According to officials, $1.6 billion of that money would go toward materials to build the wall. That would initially be used for continuing the levy wall in the Rio Grande Valley of Texas and replacing existing fencing in El Paso and in San Diego.
Planning the wall
The remaining $1 billion would go toward planning for the rest of the wall and other security measures. Customs and Border Protection is selecting bidders to build prototypes through a competition in San Diego this summer.
They are building sample walls that are made of both concrete and other materials. Companies are working on the projects in an area that is already government property.
Mr. Trump has offered various estimates for how much of a wall will really be needed, but an Office of Management and Budget official made clear that the government would not be building along the entire 2,000-mile border with Mexico. “There are places where it doesn’t make sense,” the official said.
So the government intends to buy all sorts of equipment that will supplement or substitute for a physical wall. The budget request will allocate $239 million for aircraft and aviation sensors; $197 million for fixed surveillance technology, including towers, radar and cameras; and $202 million for what it described as “critical equipment” such as radios, computers and weapons. It also wants $111 million allocated for roads to gain access to parts of the border that are now hard to reach.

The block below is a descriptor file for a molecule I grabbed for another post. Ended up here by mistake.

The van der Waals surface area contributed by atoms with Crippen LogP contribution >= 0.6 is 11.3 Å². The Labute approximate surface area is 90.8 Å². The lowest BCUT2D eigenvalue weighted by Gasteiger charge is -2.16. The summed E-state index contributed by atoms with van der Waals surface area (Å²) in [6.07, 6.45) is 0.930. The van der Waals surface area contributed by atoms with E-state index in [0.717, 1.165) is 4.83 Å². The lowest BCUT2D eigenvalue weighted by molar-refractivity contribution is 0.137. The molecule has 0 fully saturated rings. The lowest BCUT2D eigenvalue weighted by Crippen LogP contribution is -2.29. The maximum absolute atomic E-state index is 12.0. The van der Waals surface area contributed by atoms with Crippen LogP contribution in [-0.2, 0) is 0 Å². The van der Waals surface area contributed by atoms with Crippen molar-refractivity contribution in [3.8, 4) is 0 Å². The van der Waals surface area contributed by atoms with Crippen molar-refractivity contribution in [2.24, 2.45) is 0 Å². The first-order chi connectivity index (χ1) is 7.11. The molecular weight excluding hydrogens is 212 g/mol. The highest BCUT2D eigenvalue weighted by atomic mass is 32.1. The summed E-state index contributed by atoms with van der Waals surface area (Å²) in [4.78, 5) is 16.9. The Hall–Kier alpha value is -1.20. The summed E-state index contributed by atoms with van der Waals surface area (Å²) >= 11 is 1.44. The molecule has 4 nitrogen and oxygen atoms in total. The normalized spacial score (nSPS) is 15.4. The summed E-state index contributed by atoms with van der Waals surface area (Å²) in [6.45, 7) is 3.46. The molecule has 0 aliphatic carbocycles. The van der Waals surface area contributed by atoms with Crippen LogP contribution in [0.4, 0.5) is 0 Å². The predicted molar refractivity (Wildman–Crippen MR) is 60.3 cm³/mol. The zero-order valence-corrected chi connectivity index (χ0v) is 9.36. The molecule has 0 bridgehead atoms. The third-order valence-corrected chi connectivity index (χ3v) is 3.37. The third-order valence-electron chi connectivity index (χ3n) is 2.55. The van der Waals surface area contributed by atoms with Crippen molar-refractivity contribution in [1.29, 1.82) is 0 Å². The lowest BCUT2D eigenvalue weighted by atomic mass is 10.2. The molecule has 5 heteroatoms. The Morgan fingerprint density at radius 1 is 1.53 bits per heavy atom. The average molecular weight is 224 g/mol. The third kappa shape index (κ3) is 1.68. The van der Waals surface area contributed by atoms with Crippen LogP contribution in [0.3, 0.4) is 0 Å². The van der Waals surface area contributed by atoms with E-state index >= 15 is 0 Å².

The biggest parcel of money in Mr. Trump’s budget goes to the Defense Department, which would see a $52 billion increase if the president’s wishes are granted.
Some of the funds would go toward adding 56,000 troops, with nearly half of that going to the Army. Money is also allocated for training current troops.
The president’s budget calls for a $19 billion investment in equipment, including 70 F-35 and 14 F/A-18 fighter jets.
The Pentagon would increase funding for B-21 bombers by $2 billion and spend $4.6 billion to finish one aircraft carrier and begin a next-generation carrier.